In order to develop their Environmental Report, a one-day study limited to the half-acre jurisdictional facility was conducted by Gremminger and Associates. According to page 13 of Gremminger’s report “GAI biologists conducted a field assessment of the proposed route on May 6, 2015.” Based on these minimal observations, GAI concluded on page 15 that “The Project will have a short-term negative effect to wildlife use of the lands directly affected by construction of the Project, and on adjacent lands in immediate vicinity to the construction activity…It is GAI’s opinion the Project will have little to no effect to birds of conservation concern.” With all due respect, an opinion based on several hours of observation is not sufficient in a matter requiring thorough research by experts in regional biology.
An archeological survey of the same half-acre jurisdictional facility site was also conducted on the same single day. On page 22 it is stated, “GAI’s archaeological subcontractor, Turpin and Sons, Inc. (TAS) performed a cultural resources assessment of all lands on and immediately adjacent to the proposed work location on May 6, 2015. As a result of this effort no existing or previously unknown cultural resources were discovered.” Again, a one-day assessment cannot be relied upon to yield meaningful data. An in-depth study conducted by local experts in concert with local tribal representatives should be conducted in order to make an authoritative determination.
In the case of the Chihuahan Desert, it is difficult to extract ecological and cultural concerns from socio-economic ones, as the regional economy, strongly based in eco-tourism, ranching, and hunting, depends on preservation of not only the physical environment, but also the strong perception in the public consciousness of this truly unique, remote, and unspoiled place as “The Last Frontier”. The Big Bend National Park, Big Bend Ranch State Park, McDonald Observatory, Chinati Hot Springs, Marfa Mystery Lights, the Chinati Foundation, and the Judd Foundation are among the many local attractions that intrigue and delight visitors from across the state, the country, and the world.
While conflicting, unsubstantiated stories about the potential economic benefits of the Trans Pecos Pipeline have been circulating in local media, the Gremminger report clearly states on page 24 that since “The Project is minimal in nature, size, and construction duration; therefore, the Project would have only a minimal positive affect to the local economy from purchase of consumable supplies from local vendors and merchants, and potential lodging of the workforce for the short duration of the construction activity. The Project will not have a substantial affect, positively or negatively, on the local socioeconomic area…”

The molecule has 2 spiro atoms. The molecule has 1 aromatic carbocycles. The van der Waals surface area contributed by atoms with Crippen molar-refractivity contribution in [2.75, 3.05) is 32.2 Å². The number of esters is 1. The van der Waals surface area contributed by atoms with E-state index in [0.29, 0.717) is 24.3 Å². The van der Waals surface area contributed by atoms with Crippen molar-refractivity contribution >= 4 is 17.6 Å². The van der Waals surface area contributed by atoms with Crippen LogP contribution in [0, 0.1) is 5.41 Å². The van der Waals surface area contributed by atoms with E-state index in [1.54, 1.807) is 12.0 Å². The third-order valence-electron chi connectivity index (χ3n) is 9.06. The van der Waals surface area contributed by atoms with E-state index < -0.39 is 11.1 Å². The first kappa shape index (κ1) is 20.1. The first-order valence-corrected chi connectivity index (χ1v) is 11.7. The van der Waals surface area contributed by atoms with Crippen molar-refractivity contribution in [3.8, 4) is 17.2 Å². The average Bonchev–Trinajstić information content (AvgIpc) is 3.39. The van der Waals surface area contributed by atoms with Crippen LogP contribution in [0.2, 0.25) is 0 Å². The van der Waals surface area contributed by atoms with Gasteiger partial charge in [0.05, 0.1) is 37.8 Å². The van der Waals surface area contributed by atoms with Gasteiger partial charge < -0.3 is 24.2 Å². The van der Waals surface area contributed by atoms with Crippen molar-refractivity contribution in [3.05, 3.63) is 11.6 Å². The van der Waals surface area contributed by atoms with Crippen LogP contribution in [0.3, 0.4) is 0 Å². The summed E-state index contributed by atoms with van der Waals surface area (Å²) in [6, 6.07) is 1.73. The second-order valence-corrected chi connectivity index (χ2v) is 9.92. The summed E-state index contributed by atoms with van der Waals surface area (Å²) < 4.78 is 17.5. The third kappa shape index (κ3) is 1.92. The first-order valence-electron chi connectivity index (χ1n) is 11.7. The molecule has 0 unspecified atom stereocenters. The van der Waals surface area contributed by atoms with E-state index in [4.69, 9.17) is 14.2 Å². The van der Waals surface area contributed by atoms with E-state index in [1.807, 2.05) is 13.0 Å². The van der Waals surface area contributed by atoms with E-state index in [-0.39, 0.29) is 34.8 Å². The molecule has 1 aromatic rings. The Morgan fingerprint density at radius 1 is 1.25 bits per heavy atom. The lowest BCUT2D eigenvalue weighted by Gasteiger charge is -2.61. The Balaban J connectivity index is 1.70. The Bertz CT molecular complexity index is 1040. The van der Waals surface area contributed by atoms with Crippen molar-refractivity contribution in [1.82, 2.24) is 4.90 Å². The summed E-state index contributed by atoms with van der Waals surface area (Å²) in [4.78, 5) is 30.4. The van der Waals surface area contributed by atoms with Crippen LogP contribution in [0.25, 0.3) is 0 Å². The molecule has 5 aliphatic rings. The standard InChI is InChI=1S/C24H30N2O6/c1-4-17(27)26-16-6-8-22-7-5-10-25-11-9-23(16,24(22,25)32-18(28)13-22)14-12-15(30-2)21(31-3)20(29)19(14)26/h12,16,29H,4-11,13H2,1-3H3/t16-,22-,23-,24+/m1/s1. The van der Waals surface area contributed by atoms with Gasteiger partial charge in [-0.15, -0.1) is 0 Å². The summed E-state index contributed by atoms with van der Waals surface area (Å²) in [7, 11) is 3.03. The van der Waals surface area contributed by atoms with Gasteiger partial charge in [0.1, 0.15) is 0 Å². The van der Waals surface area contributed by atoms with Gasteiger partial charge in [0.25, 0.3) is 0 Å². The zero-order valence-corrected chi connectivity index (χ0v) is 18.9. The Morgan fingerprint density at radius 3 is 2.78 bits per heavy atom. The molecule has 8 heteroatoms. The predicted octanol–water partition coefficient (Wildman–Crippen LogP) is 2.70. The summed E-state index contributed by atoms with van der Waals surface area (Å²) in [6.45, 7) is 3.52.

This statement does not constitute a compelling cost/benefit analysis. Damage to the fragile desert ecosystem, losses to our environment-dependent economy in the form of decrease in tourism revenue, decrease in property valuations, increased stress on roadways, first responders, and aquifers are not taken into account. When Project Manager Rick Smith was asked during the Open House in Alpine, TX on July 8 whether a comprehensive cost/benefit analysis had been conducted, he revealed that, “No, we do not factor negatives into our calculations.”
In addition, according to page 5 of Trans Pecos Pipeline LLC’s FERC “Application for Natural Gas Act Section 3 Authorization and Presidential Permit to Construct Natural Gas Pipeline Facilities at the United States – Mexico Border” the proposed Trans Pecos Pipeline is not intended to serve any domestic or municipal customer. Rather, “The principal use for the natural gas transported though the Presidio Crossing Project facilities will be to fuel natural gas-fired electric generation plants and supply potential industrial customers in northern Mexico.”
This statement, while directly referring to the FERC jurisdictional facility, also indirectly refers to the 143-mile non-jurisdictional facility attached to, and entirely dependent upon, the jurisdictional facility.
In sum: TPP LLC is requesting a Certificate of Public Convenience to route their facilities – both jurisdictional and non-jurisdictional – through four protected Priority Conservation Areas in the third most biologically diverse desert in the world based on Mr. Gremminger and Associates 1-day assessment limited to the half-acre crossing site. In addition, it is unclear what public, if any, is being served by this project.
Based on the Bi-National Agreement, the Joint Statement for Cooperative Action, the Conservation Assessment, and Trans Pecos Pipeline LLC’s dubious claim to service in the “public good”, the Commission should patently deny TPP LLC’s request for a Certificate of Public Convenience and Necessity for the FERC jurisdictional facility.
Routes that would take the TPP project outside the protected Chihuahuan Desert should be investigated. At minimum, FERC should conduct a complete NEPA compliant Environmental Impact Statement for the project as a whole, including the jurisdictional, and non-jurisdictional facilities, as it is obligated to do under 40 CFR Chapter V, Parts 1500 – 1518.
[xi] “Persistance of Soil Structural Modifications Along a Historic Wagon Trail” https://nature.berkeley.edu/classes/espm-120/Website/sharratt1998.pdf